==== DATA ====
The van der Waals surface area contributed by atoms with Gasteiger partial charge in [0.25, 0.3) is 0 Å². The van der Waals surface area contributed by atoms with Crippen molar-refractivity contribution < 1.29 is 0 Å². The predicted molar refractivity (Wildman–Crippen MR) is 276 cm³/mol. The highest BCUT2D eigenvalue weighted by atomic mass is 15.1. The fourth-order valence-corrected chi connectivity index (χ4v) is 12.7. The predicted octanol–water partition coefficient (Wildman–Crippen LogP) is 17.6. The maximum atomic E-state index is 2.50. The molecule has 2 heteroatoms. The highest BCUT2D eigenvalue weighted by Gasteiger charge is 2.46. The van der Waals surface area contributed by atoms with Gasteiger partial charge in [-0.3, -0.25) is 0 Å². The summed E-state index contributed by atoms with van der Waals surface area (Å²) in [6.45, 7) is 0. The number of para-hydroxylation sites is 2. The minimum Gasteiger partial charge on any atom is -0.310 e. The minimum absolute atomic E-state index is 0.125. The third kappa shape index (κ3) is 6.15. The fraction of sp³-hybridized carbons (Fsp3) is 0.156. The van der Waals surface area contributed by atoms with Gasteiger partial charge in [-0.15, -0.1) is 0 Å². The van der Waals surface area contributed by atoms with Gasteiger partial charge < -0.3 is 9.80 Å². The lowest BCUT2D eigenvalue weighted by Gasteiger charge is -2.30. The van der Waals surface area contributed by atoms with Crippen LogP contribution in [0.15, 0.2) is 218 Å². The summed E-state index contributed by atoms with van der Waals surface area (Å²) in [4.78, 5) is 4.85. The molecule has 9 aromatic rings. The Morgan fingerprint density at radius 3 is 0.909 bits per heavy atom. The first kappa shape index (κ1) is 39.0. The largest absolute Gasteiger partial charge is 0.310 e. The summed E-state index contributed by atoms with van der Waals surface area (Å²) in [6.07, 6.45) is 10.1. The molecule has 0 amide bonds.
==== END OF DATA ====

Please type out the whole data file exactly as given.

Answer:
The van der Waals surface area contributed by atoms with Gasteiger partial charge in [0.25, 0.3) is 0 Å². The van der Waals surface area contributed by atoms with Crippen molar-refractivity contribution < 1.29 is 0 Å². The predicted molar refractivity (Wildman–Crippen MR) is 276 cm³/mol. The highest BCUT2D eigenvalue weighted by atomic mass is 15.1. The fourth-order valence-corrected chi connectivity index (χ4v) is 12.7. The predicted octanol–water partition coefficient (Wildman–Crippen LogP) is 17.6. The maximum atomic E-state index is 2.50. The molecule has 2 heteroatoms. The highest BCUT2D eigenvalue weighted by Gasteiger charge is 2.46. The van der Waals surface area contributed by atoms with Gasteiger partial charge in [-0.3, -0.25) is 0 Å². The summed E-state index contributed by atoms with van der Waals surface area (Å²) in [6.45, 7) is 0. The number of para-hydroxylation sites is 2. The minimum Gasteiger partial charge on any atom is -0.310 e. The minimum absolute atomic E-state index is 0.125. The third kappa shape index (κ3) is 6.15. The fraction of sp³-hybridized carbons (Fsp3) is 0.156. The van der Waals surface area contributed by atoms with Gasteiger partial charge in [-0.15, -0.1) is 0 Å². The van der Waals surface area contributed by atoms with Gasteiger partial charge < -0.3 is 9.80 Å². The lowest BCUT2D eigenvalue weighted by Gasteiger charge is -2.30. The van der Waals surface area contributed by atoms with Crippen LogP contribution in [0.15, 0.2) is 218 Å². The summed E-state index contributed by atoms with van der Waals surface area (Å²) in [4.78, 5) is 4.85. The molecule has 9 aromatic rings. The Morgan fingerprint density at radius 3 is 0.909 bits per heavy atom. The first kappa shape index (κ1) is 39.0. The largest absolute Gasteiger partial charge is 0.310 e. The summed E-state index contributed by atoms with van der Waals surface area (Å²) in [6.07, 6.45) is 10.1. The molecule has 0 amide bonds.